New law allows homemade food to be sold straight from home, food safety inspectors say buyer beware

Law allows food to be sold out of homes

BAKERSFIELD, Calif. - For Charles Angell, selling his dried chilies and homemade chili powder has always been a dream that he could not afford.

 

"Because of the rent and all the other expenses of running a (storefront) business including overhead," said Angell.

 

That could change for him this January when AB 1616 takes effect, allowing people to sell their homemade food products straight from home.

 

The bill also known as the Cottage Food Bill allows people to sell shelf stable homemade food like dried fruit and pasta, trail mix jellies and baked goods without cream, custard or meat fillings.

 

They cannot sell food that must be temperature controlled.

 

"That means no meat, poultry, dairy, any of those items that if bacteria were introduced would allow it to grow and could cause a food borne illness. So tamales and corn on the cob would still not be allowed," said Donna Fenton of the county Environmental Health Department.

 

People loking to sell under the Cottage Food bill must be registered with County Environmental Health and meet training, sanitation, preparation and food labeling requirements.

 

The Environmental Health Department conducts routine food safety inspections at restaurants and markets.

 

"Looking for hot water, proper refrigeration, making sure the place is clean. That there's no cockroaches or bugs, insects that can get into the food product," said Fenton.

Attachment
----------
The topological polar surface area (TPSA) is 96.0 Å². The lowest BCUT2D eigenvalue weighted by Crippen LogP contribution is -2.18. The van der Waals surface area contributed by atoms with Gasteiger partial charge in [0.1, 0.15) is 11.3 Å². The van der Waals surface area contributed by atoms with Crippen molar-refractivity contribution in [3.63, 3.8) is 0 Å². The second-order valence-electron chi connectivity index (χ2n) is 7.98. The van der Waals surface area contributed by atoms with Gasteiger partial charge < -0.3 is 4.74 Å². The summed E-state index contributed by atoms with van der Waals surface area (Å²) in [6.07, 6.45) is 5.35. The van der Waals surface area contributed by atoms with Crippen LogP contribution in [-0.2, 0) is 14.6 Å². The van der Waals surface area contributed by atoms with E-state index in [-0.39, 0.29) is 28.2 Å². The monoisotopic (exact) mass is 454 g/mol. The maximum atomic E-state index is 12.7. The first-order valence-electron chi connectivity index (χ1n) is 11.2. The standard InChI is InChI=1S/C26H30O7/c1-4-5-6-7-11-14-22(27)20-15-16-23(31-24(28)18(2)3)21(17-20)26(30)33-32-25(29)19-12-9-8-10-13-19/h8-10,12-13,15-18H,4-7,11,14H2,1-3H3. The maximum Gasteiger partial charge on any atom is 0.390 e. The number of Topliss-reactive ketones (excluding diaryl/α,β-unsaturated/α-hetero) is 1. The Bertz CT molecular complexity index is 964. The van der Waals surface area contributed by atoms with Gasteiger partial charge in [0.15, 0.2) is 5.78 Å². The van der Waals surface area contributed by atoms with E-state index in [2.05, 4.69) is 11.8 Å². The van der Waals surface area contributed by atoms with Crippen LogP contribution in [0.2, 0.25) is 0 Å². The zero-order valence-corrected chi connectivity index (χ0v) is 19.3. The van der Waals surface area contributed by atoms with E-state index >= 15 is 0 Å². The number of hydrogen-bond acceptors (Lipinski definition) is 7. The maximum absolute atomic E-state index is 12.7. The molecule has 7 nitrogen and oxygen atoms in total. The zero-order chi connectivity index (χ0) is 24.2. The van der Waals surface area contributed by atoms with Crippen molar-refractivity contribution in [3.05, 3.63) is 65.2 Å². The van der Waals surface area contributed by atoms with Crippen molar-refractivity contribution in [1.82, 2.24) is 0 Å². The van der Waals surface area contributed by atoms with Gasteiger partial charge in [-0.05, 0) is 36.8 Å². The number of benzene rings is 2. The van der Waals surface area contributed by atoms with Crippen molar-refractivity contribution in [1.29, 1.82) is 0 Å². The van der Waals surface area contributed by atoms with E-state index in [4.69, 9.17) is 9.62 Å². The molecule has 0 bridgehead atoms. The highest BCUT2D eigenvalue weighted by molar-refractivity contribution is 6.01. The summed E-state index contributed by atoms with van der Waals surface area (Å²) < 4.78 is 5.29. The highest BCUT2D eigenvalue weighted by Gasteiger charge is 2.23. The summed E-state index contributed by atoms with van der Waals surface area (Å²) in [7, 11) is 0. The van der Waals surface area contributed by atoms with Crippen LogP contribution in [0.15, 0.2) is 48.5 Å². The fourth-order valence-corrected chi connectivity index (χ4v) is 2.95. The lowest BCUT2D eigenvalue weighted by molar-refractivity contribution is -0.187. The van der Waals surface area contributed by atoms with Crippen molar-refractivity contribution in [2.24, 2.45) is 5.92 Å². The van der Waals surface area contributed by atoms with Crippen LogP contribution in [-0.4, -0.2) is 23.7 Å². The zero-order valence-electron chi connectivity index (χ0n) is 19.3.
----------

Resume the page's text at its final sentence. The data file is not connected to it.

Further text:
But inspectors are not allowed to do food safety inspections at homes, making it hard to know how clean the cooking area food handler are.

 

"Washing their hands after using the restroom, washing their hands after they've handled pets  or changed a baby's diaper, there's still a chance they would still have something on their hands that could be transferred onto that baked good or product they are selling," said Fenton.

 

So buyer beware.

 

"Norovirus, hepatitis A can be transferred from a person that has it that's not properly washing their hands," said Fenton.

 

So how do storefront business owners like Anita Tackett feel about the bill?

 

"I don't like that because I couldn't do it. That's what I wanted to do. I had to put out the money to remodel a building to open it," said Tackett.

 

Tackett opened her storefront bakery called The Cookie Jar last December, after the county would not let her open a bakery in her home.

 

"I could've done it at home. I had plenty of space to do it so it could've been so much better for me because now I have all the overhead. And if other people can do it from home, what's that going to do for my business?" said Tackett.

 

One big reason for the bill was so it could help stimulate the economy with more businesses.

 

"I'm excited not only for myself but all the other people in the same situation. It's going to open up a lot of doors to be able to be their own boss and make their own product in their own home," said Angell.

 

The bill takes effect January 1.

 

People must register with the Environmental Health Department before selling their homemade food.

           

The department will also tell you where you can sell your product depending on what it is.

 

Keep in mind, if your food is proven to contain a food borne illness, the county can shut you down.

 

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